The range-topper is the Plug-in Hybrid Q4 all-wheel drive 275hp model, with its 1.3-litre MultiAir turbo engine driving the front wheels and an electric motor driving the rears. It’ll do 0-62mph in 6.2 seconds and travel up to 37 miles in EV mode.


LAUNCH RANGE

The UK range at launch will consist of three models: Ti, Speciale and Veloce. The full equipment list and specifications have yet to be confirmed but we do know that the Speciale edition will be sold in 2022 only, and priced between the Ti and Veloce. The Speciale will have 20-inch wheels, MHEV or PHEV and no electronic damping (a cost-saving measure).

Only six colours will be offered: Misano Blue, Alfa Red, Vesuvio Grey, Visconti Green, Alfa White and Alfa Black. Taking 50% of sales, company car customers will be important – something that hasn’t really been on Alfa’s radar in recent times – as will families and females. We don’t know prices yet, other than that they will be “competitive” – we’d expect a start price below the £40,000 mark – and Alfa anticipates high retained values and therefore low monthly payments. Production for UK customers begins in July for September delivery.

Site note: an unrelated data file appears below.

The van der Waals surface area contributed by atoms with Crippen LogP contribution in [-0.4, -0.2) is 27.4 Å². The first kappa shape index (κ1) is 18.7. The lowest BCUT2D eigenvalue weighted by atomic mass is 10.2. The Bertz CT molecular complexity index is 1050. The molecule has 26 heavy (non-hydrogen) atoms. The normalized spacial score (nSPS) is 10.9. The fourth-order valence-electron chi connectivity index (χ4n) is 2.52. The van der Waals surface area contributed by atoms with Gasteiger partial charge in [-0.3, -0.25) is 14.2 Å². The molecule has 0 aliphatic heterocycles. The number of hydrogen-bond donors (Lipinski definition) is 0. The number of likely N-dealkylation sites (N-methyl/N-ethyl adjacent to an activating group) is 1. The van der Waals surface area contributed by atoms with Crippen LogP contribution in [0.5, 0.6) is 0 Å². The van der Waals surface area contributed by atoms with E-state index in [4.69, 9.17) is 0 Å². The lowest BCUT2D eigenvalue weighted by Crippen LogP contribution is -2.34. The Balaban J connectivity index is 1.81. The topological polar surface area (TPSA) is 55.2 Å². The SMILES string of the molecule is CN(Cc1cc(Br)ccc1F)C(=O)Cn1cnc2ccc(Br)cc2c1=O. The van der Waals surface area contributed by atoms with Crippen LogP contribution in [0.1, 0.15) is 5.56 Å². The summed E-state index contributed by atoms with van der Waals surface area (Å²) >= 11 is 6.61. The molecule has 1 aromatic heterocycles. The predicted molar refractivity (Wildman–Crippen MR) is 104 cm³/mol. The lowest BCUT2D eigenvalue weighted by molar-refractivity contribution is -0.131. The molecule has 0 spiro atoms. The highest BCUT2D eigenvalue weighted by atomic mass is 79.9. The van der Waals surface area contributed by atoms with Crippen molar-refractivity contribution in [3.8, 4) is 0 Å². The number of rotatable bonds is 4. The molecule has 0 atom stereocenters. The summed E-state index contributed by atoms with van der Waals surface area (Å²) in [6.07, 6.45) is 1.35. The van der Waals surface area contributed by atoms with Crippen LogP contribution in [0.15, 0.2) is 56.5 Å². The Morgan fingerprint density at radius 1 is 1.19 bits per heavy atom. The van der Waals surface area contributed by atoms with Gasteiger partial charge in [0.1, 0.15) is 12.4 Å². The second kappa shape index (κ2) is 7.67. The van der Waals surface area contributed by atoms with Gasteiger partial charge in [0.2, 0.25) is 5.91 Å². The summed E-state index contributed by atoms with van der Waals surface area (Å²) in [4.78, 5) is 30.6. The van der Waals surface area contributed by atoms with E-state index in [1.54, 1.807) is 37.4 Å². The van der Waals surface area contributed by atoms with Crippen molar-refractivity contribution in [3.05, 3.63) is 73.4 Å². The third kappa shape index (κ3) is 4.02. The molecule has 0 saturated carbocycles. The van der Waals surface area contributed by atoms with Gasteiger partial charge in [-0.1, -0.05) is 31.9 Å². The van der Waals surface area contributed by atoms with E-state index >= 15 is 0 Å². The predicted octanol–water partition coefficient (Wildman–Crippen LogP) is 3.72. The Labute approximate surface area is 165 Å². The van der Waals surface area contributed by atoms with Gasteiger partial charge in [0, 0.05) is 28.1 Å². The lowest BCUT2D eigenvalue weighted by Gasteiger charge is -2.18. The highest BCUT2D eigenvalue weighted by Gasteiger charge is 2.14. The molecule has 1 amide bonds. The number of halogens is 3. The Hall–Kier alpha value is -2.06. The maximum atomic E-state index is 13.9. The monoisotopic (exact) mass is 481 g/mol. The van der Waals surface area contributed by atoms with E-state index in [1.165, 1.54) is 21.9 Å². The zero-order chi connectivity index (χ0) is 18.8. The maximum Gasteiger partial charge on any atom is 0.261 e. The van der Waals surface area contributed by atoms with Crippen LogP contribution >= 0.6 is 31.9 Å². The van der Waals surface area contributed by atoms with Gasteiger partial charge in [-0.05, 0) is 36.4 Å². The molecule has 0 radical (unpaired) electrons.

Speciale model (shown) is the launch spec for 2022 only. Expect the Tonale to be a dynamic class leader. Positive impressions: great quality cabin, clear driver graphics, smart style with classic Alfa design themes. Front lights recall the Alfa SZ, while the rear has hints of Alfa 916 Spider and 147. Overall, a successful design.


TECHNICAL SPECIFICATIONS HYBRID 130 HYBRID 160 PLUG-IN HYDRID Q4

  • ENGINE: 1.5 petrol/electric 1.5 petrol/electric 1.3 petrol/plug-in
  • MAX POWER: 130hp 160hp 275hp
  • MAX TORQUE: 240Nm TBA TBA
  • EV RANGE: TBA TBA 37 miles
  • TRANSMISSION: 7-sp DCT, FWD 7-sp DCT, FWD 6-sp auto, AWD
  • DIMENSIONS: 4530mm (L), 1840mm (W), 1600mm (H)
  • WEIGHT: 1800kg 1800kg 1900kg
10:09
704
No comments yet. Be the first to add a comment!
Drives TODAY use cookie